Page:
The Phillies Are Getting a Timely Boost From Alec Bohm


Alec Bohm burst onto the scene as a rookie in a debut cameo last season by hitting .338 with an .881 OPS.

With an advanced offensive approach and refreshing willingness to use all fields, he hit safely in 33 of 44 games, collecting multiple hits 18 times.

Few consolations were to be had at the end of a disappointing 27-33 finish that saw the Phillies miss the postseason for a ninth consecutive year. But Bohm’s emergence as one of the game’s most promising young hitters was an unquestionably positive development for an organization that has had more than its share of prospect misses.

Expected to build off his rookie success this season, Bohm began April in the heart of a Phillies’ lineup which figured to be one of the National League’s best.

Things did not go according to plan.

Success is not always linear, particularly in baseball — particularly for young players still yet to log 200 plate appearances — but Bohm scuffled out the gate, often looking overmatched on his way to  hitting just .203 with a .551 OPS through two months.

“I was pressing a little bit, trying to hit three homers in one swing and all sorts of different stuff,” Bohm said following the Phillies’ 7-5 win over the Nationals on Monday night. “I got away from who I am.”

Gone was his all-fields success, cut in more than half was his walk percentage, and up were his strikeouts with a K% that ballooned from 20% in 2020 to 25.9% in 2021.

Compounding his offensive struggles was below average defense at third base, presenting itself in botched routine grounders and off-target throws.

With frustrations mounting over the Phillies’ middling play and continued propensity to blow games late, Bohm’s struggles were magnified. Questions ensued.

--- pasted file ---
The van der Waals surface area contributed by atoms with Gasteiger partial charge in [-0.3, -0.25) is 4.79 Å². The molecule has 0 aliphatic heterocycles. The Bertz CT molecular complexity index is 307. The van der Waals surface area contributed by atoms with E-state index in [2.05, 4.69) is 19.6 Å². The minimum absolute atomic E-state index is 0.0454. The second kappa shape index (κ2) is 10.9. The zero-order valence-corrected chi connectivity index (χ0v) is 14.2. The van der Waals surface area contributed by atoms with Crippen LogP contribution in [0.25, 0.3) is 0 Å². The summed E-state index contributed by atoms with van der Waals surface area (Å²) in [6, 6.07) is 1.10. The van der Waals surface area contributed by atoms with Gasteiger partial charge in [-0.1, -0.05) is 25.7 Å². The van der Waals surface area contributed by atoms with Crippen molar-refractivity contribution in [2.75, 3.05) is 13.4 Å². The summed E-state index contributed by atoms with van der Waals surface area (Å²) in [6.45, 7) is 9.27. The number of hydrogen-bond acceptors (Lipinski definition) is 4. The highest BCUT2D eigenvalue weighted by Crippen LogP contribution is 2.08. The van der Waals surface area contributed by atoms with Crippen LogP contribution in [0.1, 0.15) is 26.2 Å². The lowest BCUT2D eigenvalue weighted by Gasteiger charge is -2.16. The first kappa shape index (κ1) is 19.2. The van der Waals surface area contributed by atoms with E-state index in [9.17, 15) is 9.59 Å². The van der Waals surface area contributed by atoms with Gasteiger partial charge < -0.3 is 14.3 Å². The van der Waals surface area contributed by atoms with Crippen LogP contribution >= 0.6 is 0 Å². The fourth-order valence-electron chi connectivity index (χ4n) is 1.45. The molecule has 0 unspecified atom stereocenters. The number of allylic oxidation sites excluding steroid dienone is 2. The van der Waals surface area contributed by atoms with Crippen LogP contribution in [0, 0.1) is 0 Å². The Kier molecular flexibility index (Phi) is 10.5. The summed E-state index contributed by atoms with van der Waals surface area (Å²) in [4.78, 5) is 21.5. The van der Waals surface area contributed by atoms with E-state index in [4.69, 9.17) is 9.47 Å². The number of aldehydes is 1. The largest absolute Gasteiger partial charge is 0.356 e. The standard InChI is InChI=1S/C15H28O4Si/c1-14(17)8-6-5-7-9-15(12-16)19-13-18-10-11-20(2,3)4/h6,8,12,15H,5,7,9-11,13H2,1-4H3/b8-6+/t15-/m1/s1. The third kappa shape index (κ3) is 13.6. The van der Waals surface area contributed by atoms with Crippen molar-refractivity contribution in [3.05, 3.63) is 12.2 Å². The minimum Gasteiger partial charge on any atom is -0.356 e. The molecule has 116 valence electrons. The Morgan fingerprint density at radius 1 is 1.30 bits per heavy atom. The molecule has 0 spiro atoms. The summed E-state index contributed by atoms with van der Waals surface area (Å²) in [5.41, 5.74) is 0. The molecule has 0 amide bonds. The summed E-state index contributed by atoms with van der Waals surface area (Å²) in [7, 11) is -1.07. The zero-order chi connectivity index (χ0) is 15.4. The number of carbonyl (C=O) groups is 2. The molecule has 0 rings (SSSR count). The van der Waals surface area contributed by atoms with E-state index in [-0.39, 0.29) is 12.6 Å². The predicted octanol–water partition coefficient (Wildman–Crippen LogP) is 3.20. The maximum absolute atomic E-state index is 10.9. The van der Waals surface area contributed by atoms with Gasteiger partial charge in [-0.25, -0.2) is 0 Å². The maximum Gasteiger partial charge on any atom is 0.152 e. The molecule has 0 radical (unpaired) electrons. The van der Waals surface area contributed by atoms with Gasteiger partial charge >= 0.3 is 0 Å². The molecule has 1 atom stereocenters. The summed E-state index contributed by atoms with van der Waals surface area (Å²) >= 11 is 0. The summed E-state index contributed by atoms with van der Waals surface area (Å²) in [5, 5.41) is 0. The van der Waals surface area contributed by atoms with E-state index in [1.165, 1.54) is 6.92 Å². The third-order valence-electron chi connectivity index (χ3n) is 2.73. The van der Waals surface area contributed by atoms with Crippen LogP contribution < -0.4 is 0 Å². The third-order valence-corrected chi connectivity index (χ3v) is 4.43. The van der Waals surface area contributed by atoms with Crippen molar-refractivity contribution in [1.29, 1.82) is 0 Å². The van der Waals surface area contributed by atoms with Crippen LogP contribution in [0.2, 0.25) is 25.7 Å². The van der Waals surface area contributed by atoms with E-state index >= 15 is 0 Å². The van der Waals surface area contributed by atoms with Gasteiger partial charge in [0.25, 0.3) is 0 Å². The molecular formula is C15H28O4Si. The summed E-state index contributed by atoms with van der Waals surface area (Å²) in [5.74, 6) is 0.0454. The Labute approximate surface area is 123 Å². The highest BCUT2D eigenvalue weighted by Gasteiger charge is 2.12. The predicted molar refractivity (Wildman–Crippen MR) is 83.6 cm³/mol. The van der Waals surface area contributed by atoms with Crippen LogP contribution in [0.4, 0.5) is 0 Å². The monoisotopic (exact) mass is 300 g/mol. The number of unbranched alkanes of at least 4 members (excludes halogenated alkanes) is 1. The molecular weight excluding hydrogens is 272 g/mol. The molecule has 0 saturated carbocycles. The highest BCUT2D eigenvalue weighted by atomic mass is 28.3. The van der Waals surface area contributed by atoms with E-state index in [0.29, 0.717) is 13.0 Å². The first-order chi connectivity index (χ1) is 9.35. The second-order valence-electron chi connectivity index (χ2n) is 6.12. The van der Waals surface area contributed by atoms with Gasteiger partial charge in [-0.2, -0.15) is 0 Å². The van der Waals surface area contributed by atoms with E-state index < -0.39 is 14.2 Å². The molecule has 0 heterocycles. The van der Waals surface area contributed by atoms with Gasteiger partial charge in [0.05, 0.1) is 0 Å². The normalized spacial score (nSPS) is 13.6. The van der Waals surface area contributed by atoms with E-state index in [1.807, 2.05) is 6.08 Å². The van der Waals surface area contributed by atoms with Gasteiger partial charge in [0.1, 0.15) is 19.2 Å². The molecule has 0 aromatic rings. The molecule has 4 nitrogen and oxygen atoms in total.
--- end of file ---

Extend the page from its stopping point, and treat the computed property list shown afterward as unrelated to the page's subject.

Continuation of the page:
Namely, was his promising 2020 season the ultimate small sample size aberration?

The jury remains out on that question, but recent evidence suggests that is not the case.

Quietly, Bohm has bounced back at the plate, lifting his .203 average on May 31 to .254 after a two-hit game in Washington last night. Since June 1, Bohm has hit .322 with an .810 OPS over 159 plate appearances.

Noticeably absent during his recent surge, however, has been the power expected of a corner infielder. Bohm failed to homer during the month of June and has just seven home runs for the season.

Still, his most recent numbers have been encouraging. Since July 9, Bohm is hitting .375 with a .982 OPS, including a pair of homers over a 13-game stretch.

“Once June hit, I found my stride, settled in, got in a rhythm, and things started flowing for me,” Bohm said. “I felt like myself more and things kind of got normal for me. Hitting pitches that I normally hit, those sorts of things. Other than that, it’s really just getting in that rhythm and not trying to do too much.”

In last night’s win, Bohm, who has a league-worst -11 defensive runs saved at third base this season, also made a pair of outstanding defensive plays that helped the Phillies keep things close.

With momentum slipping away from the Phillies after reliever Enyel De Los Santos yielded a game-tying homer to pinch hitter Andrew Stevenson and promptly hit Victor Robles, Washington’s Adrian Sanchez followed by laying down what would have been a bunt base-hit had it not been for Bohm’s athleticism.

An inning later, Bohm his team helped avert a potentially disastrous inning by holding the bag as he made a terrific stab on a difficult off-balance throw from J.T. Realmuto.

His struggles in the field and at the plate snowballed against him in the early going, but the Phillies and Bohm will now hope his recently improved play will create a wave of positive momentum over the remaining 56 games.

“I think that is kind of how baseball is, right? When it’s bad, it’s bad. When it’s good, it’s good,” he said. “The game just speeds up on you and things get out of hand, so things can definitely snowball on you. One bad at-bat can lead to another, one bad game can lead to another, and the big thing is just focusing on the present and the future, not worrying about the last game or the last at-bat.”